End of year thoughts

Here it is, the close of 2009. The interminable “best of” lists are everywhere, and as it is with individual wines, the many lists face agreement as well as disagreement. It’s all a great testament to the subjective tastes of people—which of course leads to wine.

Now that we are in the last stages of the “best of” blogs will certainly rack up their 2009 wine picks, and I will yawn with Jack at Fork & Bottle, as I can hear him all the way across the country.

Having said that, I particularly like Fredric Koeppel’s end of year list at his blog, Bigger Than Your Head—it’s a 12 days of Christmas list of sparkling wines, and it’s among the original-thinking lists to come around at this time of year. If I were so inclined to create a “best of” list, Fredric would be in the top few—he not only has things to say that don’t drip with self promotion; he can write.

In any case, it is the end of my third full year of blogging and I’ll be damned, I am running out of things to say.

One way to develop material for writing is to scan the Internet and pick stories that might appeal to readers. The problem with that method is that there are so many wine blogs these days that any good story that pops up seems to gain more coverage than is necessary.  What’s worse, so many stories are the same stuff wrapped in new packages, as are so many online discussions.

So, on the eve of 2010, I am left not with something to say, but with questions.

How many times can the shortfalls of critics be discussed?

How many times can we cover the way wine producers (and critics) try to fool consumers into a false sense of security?

Is there a wine retailer conspiracy, as so many suspect?

Can the Commerce Clause ever be over-invoked?

How big can one wholesaler actually get?

How long will it take for consumers to learn to understand the messages found on a wine label? Will they ever?

In how many variations can one talk about the relationship between acid and sugar?

Is there such a thing as too much wood, or too many wood chips?

Do fruit-forward wines last in the bottle?

How many gallons of water does it take to add back to wine to make it palatable because the grapes were overripe and the wine was over the top in alcohol?

How many stupid wine gadgets can we laugh at, and how many do we have waiting for us in 2010?

Must we endure armchair winemakers alongside armchair wine philosophers?

Can we ever measure the amount of philosophy contained in one bottle of wine?

How many arguments must we engage in before (or if) one of us on either side admits to having learned something?

Do people really understand subjectivity, or do they care to understand it?

How many terroir-driven wines get requisite accolades, no matter their orange color?

While we are at it, can we define terroir to everyone’s liking?

Must we face the same worn arguments in 2010 that we faced in 2009, 08, 07 and before?

Finally, is there anything that someone can say in 2010 that will hold our interest and maybe even break new ground?

Let’s hope so.

BiggerThanYourHead

Fork&Bottle

If you are reading this entry anywhere other than on the vinofictions blog, be aware that it has been lifted without my permission (and without recompense), and that’s a copyright infringement, no matter that the copyright information appears with it.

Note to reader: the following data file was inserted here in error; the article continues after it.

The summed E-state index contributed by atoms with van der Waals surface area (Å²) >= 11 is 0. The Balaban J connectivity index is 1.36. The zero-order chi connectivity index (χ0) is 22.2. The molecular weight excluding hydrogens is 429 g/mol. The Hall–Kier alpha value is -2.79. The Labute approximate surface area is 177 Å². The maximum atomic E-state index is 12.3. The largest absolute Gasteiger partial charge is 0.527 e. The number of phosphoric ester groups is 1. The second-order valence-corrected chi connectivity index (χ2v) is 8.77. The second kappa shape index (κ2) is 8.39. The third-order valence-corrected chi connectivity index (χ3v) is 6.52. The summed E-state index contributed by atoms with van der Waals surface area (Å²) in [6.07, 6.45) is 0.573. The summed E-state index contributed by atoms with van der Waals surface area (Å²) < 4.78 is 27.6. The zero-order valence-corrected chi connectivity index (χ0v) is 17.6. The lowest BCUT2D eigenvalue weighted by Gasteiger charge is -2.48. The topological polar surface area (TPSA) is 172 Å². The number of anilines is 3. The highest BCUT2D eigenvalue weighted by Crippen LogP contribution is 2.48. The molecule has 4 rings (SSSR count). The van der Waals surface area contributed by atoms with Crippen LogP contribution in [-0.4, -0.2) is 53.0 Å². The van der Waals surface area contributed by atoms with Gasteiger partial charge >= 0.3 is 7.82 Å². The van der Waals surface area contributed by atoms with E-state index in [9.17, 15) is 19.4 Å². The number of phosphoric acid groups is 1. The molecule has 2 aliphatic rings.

Copyright Thomas Pellechia
December 2009. All rights reserved.


20 Responses to “End of year thoughts”

  1. Mitch says:

    Thomas,

    I suspect that 2010 will be a banner year for consumer advocates now that Bling! has become passé. In other words, your readership will surely experience withdrawal symptoms should your keyboard go silent !

    Incidentally, some of your astute questions remind me of a remark by Jancis Robinson: “Naïvely, one might suppose that demand for a particular wine was determined by its quality. In fact it’s a wine’s desirability and not its quality per se that is important.”

    Hey now. Here’s to ringing in a Happy New Year !

  2. Another "junkyard dog" says:

    RE: http://www.latimes.com/news/nation-and-world/la-na-wine-fraud30-2009dec30,1,2170798.story

    “Several collectors [they] spoke to for our cover story complain that Koch has yet to prove anything and that he may damage the entire [wine] industry in pursuit of a few bad apples,” said Mitch Frank, associate editor of Wine Spectator.

    See Thomas, you’ve got it ALL wrong. Aside from “a few bad apples,” the wine industry is a self-regulating, quality-conscious, consumer-oriented enterprise !

  3. Thomas says:

    Mitch,

    What’s wrong with bad apples? America has been eating them ever since wax was invented…

    I’m thinking about where vinofictions should go in 2010.

  4. Henrik says:

    Hold your position! Keep up the good work Thomas!

    Happy New Year to you and your wife

    Hek.

  5. Thomas says:

    To you, too, Henrik.

    Hold my position! My finger is numb and the water is ready to break through the dam…

  6. Henrik says:

    Thanks, I really think that Mitch has a point about “Consumer advocates”. There will plenty of needs to inform also in 2010.

    Recently I saw a program made by the english journalist Jane Moore for Channel 4 with the titel “What’s In Your Wine

    http://www1.nrk.no/nett-tv/klipp/580566.